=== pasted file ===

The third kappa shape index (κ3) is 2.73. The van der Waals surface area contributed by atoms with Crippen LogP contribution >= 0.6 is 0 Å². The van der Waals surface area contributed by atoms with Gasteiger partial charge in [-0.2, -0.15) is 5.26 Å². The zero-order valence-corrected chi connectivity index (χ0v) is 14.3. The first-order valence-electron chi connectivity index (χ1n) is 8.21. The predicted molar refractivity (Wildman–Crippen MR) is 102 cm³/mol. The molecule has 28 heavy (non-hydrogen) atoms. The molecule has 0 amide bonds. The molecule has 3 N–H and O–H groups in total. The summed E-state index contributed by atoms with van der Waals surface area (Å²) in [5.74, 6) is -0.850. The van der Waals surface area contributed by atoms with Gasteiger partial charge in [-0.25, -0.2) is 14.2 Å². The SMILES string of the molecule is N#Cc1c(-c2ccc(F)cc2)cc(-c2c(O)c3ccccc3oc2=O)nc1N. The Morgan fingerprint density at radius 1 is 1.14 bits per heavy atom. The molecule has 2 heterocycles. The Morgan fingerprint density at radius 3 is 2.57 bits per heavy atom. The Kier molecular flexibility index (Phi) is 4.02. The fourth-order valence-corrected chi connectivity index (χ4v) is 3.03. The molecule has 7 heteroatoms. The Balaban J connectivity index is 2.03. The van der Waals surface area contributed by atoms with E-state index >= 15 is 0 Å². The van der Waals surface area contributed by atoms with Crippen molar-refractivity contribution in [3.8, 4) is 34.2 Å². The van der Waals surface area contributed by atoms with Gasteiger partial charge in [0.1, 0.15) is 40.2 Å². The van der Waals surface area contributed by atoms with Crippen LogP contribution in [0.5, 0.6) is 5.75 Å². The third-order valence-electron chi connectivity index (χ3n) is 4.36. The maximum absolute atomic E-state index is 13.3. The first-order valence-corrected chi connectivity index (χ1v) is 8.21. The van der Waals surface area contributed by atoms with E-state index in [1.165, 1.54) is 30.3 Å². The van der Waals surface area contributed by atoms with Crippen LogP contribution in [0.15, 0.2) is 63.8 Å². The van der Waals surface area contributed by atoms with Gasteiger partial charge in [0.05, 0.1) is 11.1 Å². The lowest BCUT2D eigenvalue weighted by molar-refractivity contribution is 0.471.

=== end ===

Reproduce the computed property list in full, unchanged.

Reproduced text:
The third kappa shape index (κ3) is 2.73. The van der Waals surface area contributed by atoms with Crippen LogP contribution >= 0.6 is 0 Å². The van der Waals surface area contributed by atoms with Gasteiger partial charge in [-0.2, -0.15) is 5.26 Å². The zero-order valence-corrected chi connectivity index (χ0v) is 14.3. The first-order valence-electron chi connectivity index (χ1n) is 8.21. The predicted molar refractivity (Wildman–Crippen MR) is 102 cm³/mol. The molecule has 28 heavy (non-hydrogen) atoms. The molecule has 0 amide bonds. The molecule has 3 N–H and O–H groups in total. The summed E-state index contributed by atoms with van der Waals surface area (Å²) in [5.74, 6) is -0.850. The van der Waals surface area contributed by atoms with Gasteiger partial charge in [-0.25, -0.2) is 14.2 Å². The SMILES string of the molecule is N#Cc1c(-c2ccc(F)cc2)cc(-c2c(O)c3ccccc3oc2=O)nc1N. The Morgan fingerprint density at radius 1 is 1.14 bits per heavy atom. The molecule has 2 heterocycles. The Morgan fingerprint density at radius 3 is 2.57 bits per heavy atom. The Kier molecular flexibility index (Phi) is 4.02. The fourth-order valence-corrected chi connectivity index (χ4v) is 3.03. The molecule has 7 heteroatoms. The Balaban J connectivity index is 2.03. The van der Waals surface area contributed by atoms with E-state index >= 15 is 0 Å². The van der Waals surface area contributed by atoms with Crippen molar-refractivity contribution in [3.8, 4) is 34.2 Å². The van der Waals surface area contributed by atoms with Gasteiger partial charge in [0.1, 0.15) is 40.2 Å². The van der Waals surface area contributed by atoms with Crippen LogP contribution in [0.5, 0.6) is 5.75 Å². The third-order valence-electron chi connectivity index (χ3n) is 4.36. The maximum absolute atomic E-state index is 13.3. The first-order valence-corrected chi connectivity index (χ1v) is 8.21. The van der Waals surface area contributed by atoms with E-state index in [1.165, 1.54) is 30.3 Å². The van der Waals surface area contributed by atoms with Crippen LogP contribution in [0.15, 0.2) is 63.8 Å². The van der Waals surface area contributed by atoms with Gasteiger partial charge in [0.05, 0.1) is 11.1 Å². The lowest BCUT2D eigenvalue weighted by molar-refractivity contribution is 0.471.